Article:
As a school administrator, I’ve seen and been involved with a lot of different parent-teacher conferences. Teachers are encouraged to contact parents for both positive and negative reasons, and sometimes it’s necessary to have a face-to-face conversation. It can be difficult for parents to understand the proper procedures and protocols for parent-teacher conferences, even if we appreciate everything that our teachers do. Fortunately, I have four tips that will help you navigate your child’s parent-teacher conference and give you a positive experience.
DO: Know who your child’s teachers are. When I interviewed for my first teaching position, I was getting ready to meet with the principal of the school. An angry father came into the office and demanded to know why his child was failing every subject. The principal calmly asked the father who his child’s teachers were, and he told him he had no idea. The principal, after telling the father he would meet with him shortly, came back into the office and said, “That’s the first problem.” He was right: if you don’t know who your child’s teachers are, it already shows that you aren’t monitoring who your child spends their day with.
DON’T: Drop in unexpected. Teachers are professionals, just like doctors, lawyers, and business executives. Unfortunately, they are not often given the same privileges or courtesies (never mind money). If a teacher has an opportunity to prepare for the meeting on his or her own schedule, it will make the actual conference go much more smoothly. Unexpected visits might mean awkward interruptions when children are in class, or disrupting a teacher during a lunch break. And, in this day and age, it is unsafe to appear anywhere in a school building if you have not followed protocol and checked in at the office.
DO: Encourage your child to take ownership. Nothing is more detrimental to a conference than for the parent to blast the teacher without discussing his or her child’s responsibilities. I look at learning as a triangle: it cannot be complete without all three—the teacher, the parent(s), and the child—sides doing their part. The habits that children establish in school will follow them into college and beyond.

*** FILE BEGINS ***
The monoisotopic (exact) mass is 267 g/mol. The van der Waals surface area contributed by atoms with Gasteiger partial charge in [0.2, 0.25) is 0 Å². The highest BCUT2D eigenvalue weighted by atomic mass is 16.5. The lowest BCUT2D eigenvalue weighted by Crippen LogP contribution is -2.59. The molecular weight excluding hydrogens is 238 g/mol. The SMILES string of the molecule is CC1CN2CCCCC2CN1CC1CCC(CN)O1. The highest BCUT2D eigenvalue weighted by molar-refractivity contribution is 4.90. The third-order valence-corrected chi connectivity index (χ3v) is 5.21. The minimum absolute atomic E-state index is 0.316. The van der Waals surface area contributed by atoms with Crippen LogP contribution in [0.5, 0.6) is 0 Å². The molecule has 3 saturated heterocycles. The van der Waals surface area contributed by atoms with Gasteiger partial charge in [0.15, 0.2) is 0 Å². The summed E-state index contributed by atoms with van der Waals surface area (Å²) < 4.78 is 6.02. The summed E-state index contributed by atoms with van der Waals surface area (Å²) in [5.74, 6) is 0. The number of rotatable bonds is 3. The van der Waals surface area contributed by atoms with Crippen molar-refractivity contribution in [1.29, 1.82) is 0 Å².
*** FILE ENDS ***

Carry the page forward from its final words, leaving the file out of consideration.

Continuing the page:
DON’T: Focus solely on the grade. Straight A’s seem ideal, but the letter grade may not reflect whether or not your child is getting everything out of school that he or she can. Is there something more they can be accomplishing? It is possible that a student who experiences academic success early in school will “coast” as they approach intermediate grades, and this can create a lackluster set of study habits. Additionally, if your child is struggling grade-wise in a class, you need to evaluate whether or not they’re still learning the material. Just because a student has a low grade in a class doesn’t mean they aren’t learning anything; they may just be struggling with a particular type of assignment in the class.
DO: Hold the teacher accountable for grading procedures. If a student earns a certain grade, the teacher should be able to explain why the student received what they did. Make sure to ask about the grading rubric for the class so that the teacher can explain the breakdown in percentages of grades. A student may have 15 perfect grades, but if they are all homework, that will only take the student so far until they reach quizzes and tests. Most classes now are not based on total points, but percentages.
DON’T: Complain to an administrator until you talk to the teacher. If you call an administrator about an issue in class, one of the first questions to come up will be, “Have you spoken with the teacher?” Until this happens, nothing of merit will arise from the conversation. Make sure to communicate with the teacher first, particularly with regard to grading and behavior. There’s often no need to involve an administrator. Additionally, don’t be alarmed if a teacher asks for an administrator to be present during a conference. Sometimes, particularly if they are less experienced, they just like to feel as though they have support.
DO: Keep the meeting about your child. A parent-teacher conference is not a good place to bring up what your child’s friends say about the teacher or what other parents think This conversation is about you, your child, and how they are doing in class. The topic needs to stay on that. If a teacher veers off course and starts to talk about another student, politely remind them that you are interested in how your child is doing.
DON’T: Share too much personal information in the conversation. Because of the nature of teaching, teachers are privy to more information about a child than most. However, this should not be a license to share every negative thing you have to say about your child’s other parent, your divorce, family issues, gossip, or other non-relevant information. Keep the information you share centered on your child. If the information you are sharing is pertinent medical, academic, or social information, then the teacher may be able to use that information to help your child be more successful in class.
Teachers understand that you are looking out for your child. They want you to be confident in their classroom expertise and in their ability to encourage learning and growth. By using these dos and don’ts, I hope you can positively shape your next parent-teacher conference and give your children the best opportunity for success.